- A surviving spouse who is caring for a child under 16 years of age or a child with a disability of the deceased.
- An unmarried child of the deceased who is under the age of 18, up to the age of 19 if attending full-time elementary or junior high school, or over the age of 18 with a disability that began before the age of 22.
“The widow benefit is actually one of the benefits that people most often miss out on because they don’t know they’re eligible for it,” Elsasser said.
For example, if you are 70 years old and divorced 20 years ago, you may not know that your ex-husband has passed away, or you may not think to check with the Social Security Administration to see if their benefits will be higher. he says.
Importantly, the Social Security Administration does not notify you that these benefits are available, Elsasser said.
In certain circumstances, other family members may be eligible to receive survivor benefits, such as adopted children, stepchildren, grandchildren, and step-grandchildren.
Parents age 62 and older may also be eligible to receive benefits if they supported at least half of the deceased’s dependents.
The family cap limits the amount that can be collected when multiple family members have claims on one record, such as a surviving mother and her three children, Elsasser said. However, he noted that this is unlikely to affect retirees as ex-partners are not counted as part of the family limit.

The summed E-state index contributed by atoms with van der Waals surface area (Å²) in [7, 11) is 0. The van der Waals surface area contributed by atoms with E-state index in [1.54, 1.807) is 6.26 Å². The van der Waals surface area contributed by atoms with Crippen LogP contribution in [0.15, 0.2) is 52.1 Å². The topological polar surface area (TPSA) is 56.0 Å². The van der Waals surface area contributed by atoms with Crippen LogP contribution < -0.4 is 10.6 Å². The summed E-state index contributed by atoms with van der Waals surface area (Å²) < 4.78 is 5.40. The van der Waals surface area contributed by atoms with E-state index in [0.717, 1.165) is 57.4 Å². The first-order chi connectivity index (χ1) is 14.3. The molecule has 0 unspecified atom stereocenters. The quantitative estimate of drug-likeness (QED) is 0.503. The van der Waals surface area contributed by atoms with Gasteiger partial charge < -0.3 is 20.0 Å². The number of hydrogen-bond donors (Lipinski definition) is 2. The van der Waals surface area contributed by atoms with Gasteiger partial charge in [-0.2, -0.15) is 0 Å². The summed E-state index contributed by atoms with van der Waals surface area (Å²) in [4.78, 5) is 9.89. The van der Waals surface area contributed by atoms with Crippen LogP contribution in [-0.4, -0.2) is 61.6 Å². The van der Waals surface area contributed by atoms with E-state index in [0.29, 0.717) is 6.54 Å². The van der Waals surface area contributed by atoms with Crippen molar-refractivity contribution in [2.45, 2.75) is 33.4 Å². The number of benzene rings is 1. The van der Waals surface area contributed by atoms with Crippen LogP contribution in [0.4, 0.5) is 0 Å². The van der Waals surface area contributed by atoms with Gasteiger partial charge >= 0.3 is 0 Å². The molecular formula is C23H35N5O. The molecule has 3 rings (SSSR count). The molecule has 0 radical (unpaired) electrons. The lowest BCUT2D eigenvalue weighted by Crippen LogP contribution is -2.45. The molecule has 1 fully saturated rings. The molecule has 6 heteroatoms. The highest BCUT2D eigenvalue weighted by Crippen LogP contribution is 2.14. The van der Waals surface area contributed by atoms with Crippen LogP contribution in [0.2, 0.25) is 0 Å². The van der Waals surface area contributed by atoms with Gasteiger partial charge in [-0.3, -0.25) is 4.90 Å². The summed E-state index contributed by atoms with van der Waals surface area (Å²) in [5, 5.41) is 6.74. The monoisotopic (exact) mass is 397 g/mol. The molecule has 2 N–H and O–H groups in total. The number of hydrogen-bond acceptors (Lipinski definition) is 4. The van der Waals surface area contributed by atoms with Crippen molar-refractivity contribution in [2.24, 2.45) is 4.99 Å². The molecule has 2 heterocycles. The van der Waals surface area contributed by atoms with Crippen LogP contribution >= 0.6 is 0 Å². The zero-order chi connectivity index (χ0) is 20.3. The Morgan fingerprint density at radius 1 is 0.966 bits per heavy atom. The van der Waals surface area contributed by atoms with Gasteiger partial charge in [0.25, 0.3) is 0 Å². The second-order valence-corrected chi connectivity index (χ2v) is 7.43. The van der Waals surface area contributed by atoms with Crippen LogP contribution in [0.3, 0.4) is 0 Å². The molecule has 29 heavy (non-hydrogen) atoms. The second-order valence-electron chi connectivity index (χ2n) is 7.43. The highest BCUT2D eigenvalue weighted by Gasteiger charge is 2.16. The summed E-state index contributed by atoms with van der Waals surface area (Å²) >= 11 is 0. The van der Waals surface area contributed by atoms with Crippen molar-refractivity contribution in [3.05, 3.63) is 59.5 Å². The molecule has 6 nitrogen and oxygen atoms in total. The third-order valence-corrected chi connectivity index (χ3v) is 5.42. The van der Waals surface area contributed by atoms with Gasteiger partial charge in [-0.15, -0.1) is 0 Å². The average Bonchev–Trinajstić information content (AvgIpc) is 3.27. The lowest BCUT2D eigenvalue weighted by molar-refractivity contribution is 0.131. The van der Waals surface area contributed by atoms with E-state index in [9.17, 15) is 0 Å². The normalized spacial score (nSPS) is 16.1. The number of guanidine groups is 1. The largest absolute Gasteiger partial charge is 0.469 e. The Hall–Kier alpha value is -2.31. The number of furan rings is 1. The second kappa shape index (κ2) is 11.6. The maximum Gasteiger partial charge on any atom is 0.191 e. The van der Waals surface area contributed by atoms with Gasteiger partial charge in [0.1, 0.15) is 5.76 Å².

Additionally, in some cases, if you have income, the income test threshold may offset the amount of benefits you receive.
- A petitioner may wish to file a restricted application. Elsasser says it’s possible to claim widow benefits while increasing your own retirement benefits, or vice versa. For example, you can claim your widow’s benefit at age 60 and switch to your own retirement benefit at age 70.
- Social Security can provide a “benefits matrix” to compare benefit options. This document may show you how to compare monthly benefits to survivor benefits. “We always remind people that if they want to determine the best course of action between their own benefits and their surviving spouse’s benefits, they can contact the SSA and review the Benefits Matrix, which provides the information they need to make a decision. I’m telling you, get the report.” Mark Kiner, president of Premier Social Security Consulting, said:
- Social Security doesn’t tell you what strategies will give you the most benefits over your lifetime. Social Security agents may be able to tell you how to get the maximum benefit the same day you visit or call their office, but they won’t necessarily tell you how to get the maximum benefit for the rest of your life, Elsasser said. said. Therefore, it is best to seek more personalized external advice to identify the best strategy for your situation.